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New options for long-term care.

When someone with a disability needs long-term help with daily tasks like dressing, bathing, cooking, and getting clean sheets on the bed, where can they turn? Some rely on family members, or, if they can afford it, they hire personal care givers. Going into a nursing home is particularly problematic for younger and middle-aged people who want to keep as much decision-making power, independence, and autonomy as possible. With so few choices, many people simply do without the care they need.

Better solutions are sorely needed. The Society's Long-Term Care: Community Living Options Committee is closely watching the progress of 3 models of long-term care, designed to fit several economic levels.

Home placement

Three New York State chapters are working with CarePlus, a managed care company, on programs for young adults with MS who are eligible for Medicaid. Funding is through a Medicaid waiver program grant, which will allow alternative use of Medicaid funds. One plan would provide long-term services for a person in her or his own home, services not approved under usual Medicaid rules. The other would develop assisted living facilities for people who need more services.

The New York State chapters recently completed a survey about service needs that will shape these programs.

Personal assistance cooperative

This cooperative idea came about when a group of people, with a variety of disabilities, found themselves living in the same condominium in Virginia. The group wondered if each person would benefit if they pooled their financial resources and shared the services of a personal care attendant. They formed a cooperative--the Greater Independence & Mobility Project (GIMP). GIMP members sign up for the assistance they need on a biweekly basis, paying for these services by the half hour. So far, their experiment has been a success.

So successful, in fact, that 2 of the co-developers, Laura Cooper, Esq. (author of our column "Shrewd Moves...") and Maria M. Kear, Esq., published a manual explaining many of the legal, financial, and practical issues involved in forming such a cooperative. This is a model for productive, middle-class people who want to maintain independence. Like any cooperative, it requires strong leadership and commitment. The manual is available from Clinical Programs, National MS Society, 733 Third Avenue, 6th Floor, New York, NY 10017.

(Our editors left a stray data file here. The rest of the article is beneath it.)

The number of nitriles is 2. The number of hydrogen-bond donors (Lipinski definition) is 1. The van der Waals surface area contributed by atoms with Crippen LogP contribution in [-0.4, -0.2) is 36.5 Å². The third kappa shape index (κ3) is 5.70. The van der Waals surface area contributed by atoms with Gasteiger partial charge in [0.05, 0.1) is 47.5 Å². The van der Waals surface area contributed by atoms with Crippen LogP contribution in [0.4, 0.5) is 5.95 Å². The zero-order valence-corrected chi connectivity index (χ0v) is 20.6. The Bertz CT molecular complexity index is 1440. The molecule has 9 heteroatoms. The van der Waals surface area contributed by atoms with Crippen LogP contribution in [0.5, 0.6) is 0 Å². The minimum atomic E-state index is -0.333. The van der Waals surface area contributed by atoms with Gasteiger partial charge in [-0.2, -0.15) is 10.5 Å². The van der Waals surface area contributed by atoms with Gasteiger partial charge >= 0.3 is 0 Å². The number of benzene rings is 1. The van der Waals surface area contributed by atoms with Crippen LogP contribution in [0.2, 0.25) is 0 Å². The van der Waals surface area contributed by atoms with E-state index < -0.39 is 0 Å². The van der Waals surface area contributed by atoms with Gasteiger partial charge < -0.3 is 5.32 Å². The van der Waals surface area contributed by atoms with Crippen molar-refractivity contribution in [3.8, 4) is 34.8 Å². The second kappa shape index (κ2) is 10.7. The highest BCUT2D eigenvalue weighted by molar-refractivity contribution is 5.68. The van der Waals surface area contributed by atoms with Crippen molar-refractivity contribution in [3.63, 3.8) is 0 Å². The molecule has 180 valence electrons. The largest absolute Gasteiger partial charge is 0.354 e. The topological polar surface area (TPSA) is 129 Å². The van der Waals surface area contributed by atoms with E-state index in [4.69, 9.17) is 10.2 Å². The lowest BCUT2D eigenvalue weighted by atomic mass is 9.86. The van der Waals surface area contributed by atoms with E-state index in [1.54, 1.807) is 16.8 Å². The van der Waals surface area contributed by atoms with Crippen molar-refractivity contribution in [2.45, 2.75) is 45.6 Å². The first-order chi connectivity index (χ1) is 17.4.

The Society is investigating ways to begin more personal care cooperatives on this model, including collaborations with the Social Security Administration, the Department of Housing and Urban Development, and the Department of Health and Human Services.

Privatized assisted living

The Kentucky and Colorado chapters are participating in demonstration projects with Atria Communities, Inc. Atria is a successful business that develops and administers private long-term housing communities across the country, mainly for elderly people. In response to calls from members who wanted long-term care assistance outside a nursing home, Christi Medley, president of the Kentucky Chapter, contacted Atria about including residences for younger adults with MS. Atria jumped right in.

The Atria housing communities in Kentucky will have a wing with 10 apartments designated for people with MS who can maintain independence, but need some daily assistance. Communal meals, housekeeping, laundry services, and staff attendants will be available to everyone. Participants can choose between 3 levels of personal care--with monthly rent, meals, and services charges ranging from $1,950 for basic care to $2,600 for comprehensive care.

This program is targeted to upper-middle income people. When the Kentucky Chapter informed its members about the Atria project, they got back 235 interested responses. But only 50 could meet Atria's financial requirements.

Home sweet home

No one wants to be "warehoused" in a nursing home facility just because they have a physical disability. No one should have to sell their house or divorce a spouse because that's the only way they can afford long-term care. No one deserves to be left lying in bed each day, without food, unable to use the toilet, until a spouse or family member finally arrives home from work to attend to them.

We need more new ideas, more innovative solutions, more alternative funding. The Society will be watching the development of these projects, and working to find other kinds of support for the needs of people with MS.
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Publication:Inside MS
Date:Jan 1, 1999
Previous Article:Dr. Anne Marie Riether's achievements recognized.
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